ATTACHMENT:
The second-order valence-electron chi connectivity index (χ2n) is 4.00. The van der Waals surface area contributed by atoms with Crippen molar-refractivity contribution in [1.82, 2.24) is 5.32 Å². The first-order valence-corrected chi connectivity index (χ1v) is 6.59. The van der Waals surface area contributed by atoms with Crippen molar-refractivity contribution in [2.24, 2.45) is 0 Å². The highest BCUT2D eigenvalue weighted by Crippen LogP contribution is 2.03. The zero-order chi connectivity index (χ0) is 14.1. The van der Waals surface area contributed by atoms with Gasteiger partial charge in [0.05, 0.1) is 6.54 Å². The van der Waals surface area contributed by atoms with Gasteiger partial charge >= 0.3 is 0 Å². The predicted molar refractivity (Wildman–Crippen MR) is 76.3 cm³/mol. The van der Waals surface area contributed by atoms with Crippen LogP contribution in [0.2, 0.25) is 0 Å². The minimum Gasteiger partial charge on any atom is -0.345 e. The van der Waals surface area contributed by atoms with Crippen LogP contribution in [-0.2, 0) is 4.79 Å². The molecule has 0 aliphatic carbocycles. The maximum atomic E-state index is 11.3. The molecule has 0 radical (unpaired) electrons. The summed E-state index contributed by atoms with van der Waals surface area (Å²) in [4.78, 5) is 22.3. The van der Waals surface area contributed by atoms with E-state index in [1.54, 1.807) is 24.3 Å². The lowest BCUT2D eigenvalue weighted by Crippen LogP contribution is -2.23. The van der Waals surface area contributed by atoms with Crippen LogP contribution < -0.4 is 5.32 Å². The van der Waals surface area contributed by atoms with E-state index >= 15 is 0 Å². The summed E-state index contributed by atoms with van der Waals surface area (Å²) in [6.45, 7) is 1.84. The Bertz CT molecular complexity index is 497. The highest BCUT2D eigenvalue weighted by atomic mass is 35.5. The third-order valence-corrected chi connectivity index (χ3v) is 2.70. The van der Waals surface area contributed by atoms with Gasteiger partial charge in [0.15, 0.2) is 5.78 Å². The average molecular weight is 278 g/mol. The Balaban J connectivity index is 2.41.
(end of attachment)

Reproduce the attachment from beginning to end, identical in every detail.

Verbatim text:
The second-order valence-electron chi connectivity index (χ2n) is 4.00. The van der Waals surface area contributed by atoms with Crippen molar-refractivity contribution in [1.82, 2.24) is 5.32 Å². The first-order valence-corrected chi connectivity index (χ1v) is 6.59. The van der Waals surface area contributed by atoms with Crippen molar-refractivity contribution in [2.24, 2.45) is 0 Å². The highest BCUT2D eigenvalue weighted by Crippen LogP contribution is 2.03. The zero-order chi connectivity index (χ0) is 14.1. The van der Waals surface area contributed by atoms with Gasteiger partial charge in [0.05, 0.1) is 6.54 Å². The van der Waals surface area contributed by atoms with Gasteiger partial charge >= 0.3 is 0 Å². The predicted molar refractivity (Wildman–Crippen MR) is 76.3 cm³/mol. The van der Waals surface area contributed by atoms with Crippen LogP contribution in [0.2, 0.25) is 0 Å². The minimum Gasteiger partial charge on any atom is -0.345 e. The van der Waals surface area contributed by atoms with Crippen LogP contribution in [-0.2, 0) is 4.79 Å². The molecule has 0 aliphatic carbocycles. The maximum atomic E-state index is 11.3. The molecule has 0 radical (unpaired) electrons. The summed E-state index contributed by atoms with van der Waals surface area (Å²) in [4.78, 5) is 22.3. The van der Waals surface area contributed by atoms with E-state index in [1.54, 1.807) is 24.3 Å². The lowest BCUT2D eigenvalue weighted by Crippen LogP contribution is -2.23. The van der Waals surface area contributed by atoms with Crippen LogP contribution < -0.4 is 5.32 Å². The van der Waals surface area contributed by atoms with E-state index >= 15 is 0 Å². The summed E-state index contributed by atoms with van der Waals surface area (Å²) in [6.45, 7) is 1.84. The Bertz CT molecular complexity index is 497. The highest BCUT2D eigenvalue weighted by atomic mass is 35.5. The third-order valence-corrected chi connectivity index (χ3v) is 2.70. The van der Waals surface area contributed by atoms with Gasteiger partial charge in [0.15, 0.2) is 5.78 Å². The average molecular weight is 278 g/mol. The Balaban J connectivity index is 2.41.